I feel compelled to put into words the experience. Yet I am without a cohesive thought. Where and how do I start?
I could try to convey the physical surroundings with poetic phrase, carefully crafted words. Barren. Foreign. Uninviting. Colorless. Except for the greens. I remember the greens.
Eyes watched from every corner; although not entirely suspicious by nature, these eyes were trained, however, to notice and mistrust. Voices from loudspeakers shouted questions when we were lost, confused and dismayed in a maze of corridors. Where did that voice come from? Who did it belong to? Where are these people who see our dilemma? Watching. Ever watching.
Black metal bars on two small windows. A miniscule peek at the snow and sun for us - not for him. This was our corridor, not his.
Heavy doors shut with finality at every turn. More questions. Another door. Bare wooden benches. Metal stools. Painted, cold steel grids. Cream colored walls everywhere. Cement floors.
There he was. My nephew. Twenty-three. His head was clean shaven. Last time I saw him it was covered with long red hair. He smiled with a surprised recognition. "Uncle Rick, Aunt Darlene. Louissa, you're alot more grown up than I remember."
He had changed a bit as well. Maximum security has a way of doing that, I suppose.
"Fifteen years, twelve if I keep my nose clean. I'll be 38 when I get out, if I do the whole thing." He had been pretty stalwart until those words were said. He choked a bit now, his eyes misted. "I try to just think about one day at a time." Of course, I thought. How else could you do this?
It's a long story, though simple; a tale as old as time. Sin crept near his door, and like the simple lad of Proverbs fame, he fell headlong.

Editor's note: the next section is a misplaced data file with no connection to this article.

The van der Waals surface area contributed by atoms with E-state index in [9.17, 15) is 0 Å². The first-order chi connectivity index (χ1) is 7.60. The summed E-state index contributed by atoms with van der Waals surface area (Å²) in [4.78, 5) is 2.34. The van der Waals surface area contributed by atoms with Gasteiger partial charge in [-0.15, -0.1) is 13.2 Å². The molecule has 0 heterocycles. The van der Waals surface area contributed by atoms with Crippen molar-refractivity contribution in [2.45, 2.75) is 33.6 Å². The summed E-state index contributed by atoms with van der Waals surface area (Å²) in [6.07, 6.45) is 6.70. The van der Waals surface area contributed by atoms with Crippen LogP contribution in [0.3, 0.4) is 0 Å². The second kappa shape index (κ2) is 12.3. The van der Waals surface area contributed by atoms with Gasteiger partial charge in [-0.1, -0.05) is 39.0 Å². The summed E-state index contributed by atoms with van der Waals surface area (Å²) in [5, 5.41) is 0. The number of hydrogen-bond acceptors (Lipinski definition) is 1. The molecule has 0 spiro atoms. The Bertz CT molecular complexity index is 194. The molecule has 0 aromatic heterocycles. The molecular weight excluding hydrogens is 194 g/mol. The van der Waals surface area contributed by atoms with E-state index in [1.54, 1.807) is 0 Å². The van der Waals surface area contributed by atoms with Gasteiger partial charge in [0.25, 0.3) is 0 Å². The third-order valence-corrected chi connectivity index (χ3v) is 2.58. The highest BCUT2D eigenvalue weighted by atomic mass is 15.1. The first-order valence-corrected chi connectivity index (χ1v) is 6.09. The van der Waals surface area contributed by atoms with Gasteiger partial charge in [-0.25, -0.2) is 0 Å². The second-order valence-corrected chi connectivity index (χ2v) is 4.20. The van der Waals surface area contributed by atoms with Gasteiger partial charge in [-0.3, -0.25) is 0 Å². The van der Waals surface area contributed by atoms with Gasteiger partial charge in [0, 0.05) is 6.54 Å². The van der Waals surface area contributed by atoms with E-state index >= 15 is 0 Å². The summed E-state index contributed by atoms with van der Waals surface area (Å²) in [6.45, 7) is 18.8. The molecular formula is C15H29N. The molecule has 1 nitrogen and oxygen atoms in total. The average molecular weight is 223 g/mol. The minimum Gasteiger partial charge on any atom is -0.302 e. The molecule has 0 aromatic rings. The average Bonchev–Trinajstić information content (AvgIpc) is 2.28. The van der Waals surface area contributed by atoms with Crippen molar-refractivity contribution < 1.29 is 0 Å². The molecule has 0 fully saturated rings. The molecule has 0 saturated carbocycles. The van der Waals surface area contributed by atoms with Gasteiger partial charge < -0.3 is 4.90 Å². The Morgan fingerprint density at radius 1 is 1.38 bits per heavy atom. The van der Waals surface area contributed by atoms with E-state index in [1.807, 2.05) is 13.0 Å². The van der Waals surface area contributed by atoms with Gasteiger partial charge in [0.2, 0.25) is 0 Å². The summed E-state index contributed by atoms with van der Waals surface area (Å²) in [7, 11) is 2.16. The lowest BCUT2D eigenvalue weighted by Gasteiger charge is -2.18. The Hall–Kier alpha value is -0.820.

"I pray every night for the Lord to forgive me. But then I find myself having to ask again the next night, too." There was a tinge of desperation in these words. "My parents told me that God is kinda like parents. When a kid does something wrong, he comes in and tells them he's sorry. They forgive him. A couple of hours later he comes in and apologizes again. They remind him that they forgave him. That night he says he's sorry again. 'Son, at some point you just have to stop asking and start reminding yourself that God has forgiven you.' "
"Ten minutes and visitation ends," the voice boomed.
"Let me tell you the quick version of a dream I had," he said with excitement. I will abbreviate the telling even more than he did. I wouldn't get the details right, but I sure remember the main points. He was at a town square in the midst of a crowd. A wounded man was near him. Another troubled man as well. Soon the speaker arrived on stage. It was Jesus. As Jesus addressed the crowd, my nephew felt Him looking directly at him. Soon he called up a guest speaker. Much to my nephew's surprise, it was him. My nephew began talking, then reached out to touch the wounded man that had been next to him. The man was healed. Others were helped, too.
"I think the Lord was showing me that He has something more for me to do. Somehow He has something for me to do."
His story was truncated as the voice interrupted again, this time to send us on our way. We reached under the iron grid and held his hands. His eyes misted once again as we assured him of our love. We prayed together and promised another visit soon. Next time we would come with books, lots of books. He is allowed to have books, he has plenty of time to read, and Jesus has lots to tell him.
If you think of him, pray for him. Pray for an understanding of salvation, for a sincere heart of love for God, for God's grace and mercy to be his. My nephew has done hideous things. But our God's arm is not too short. Even in that place.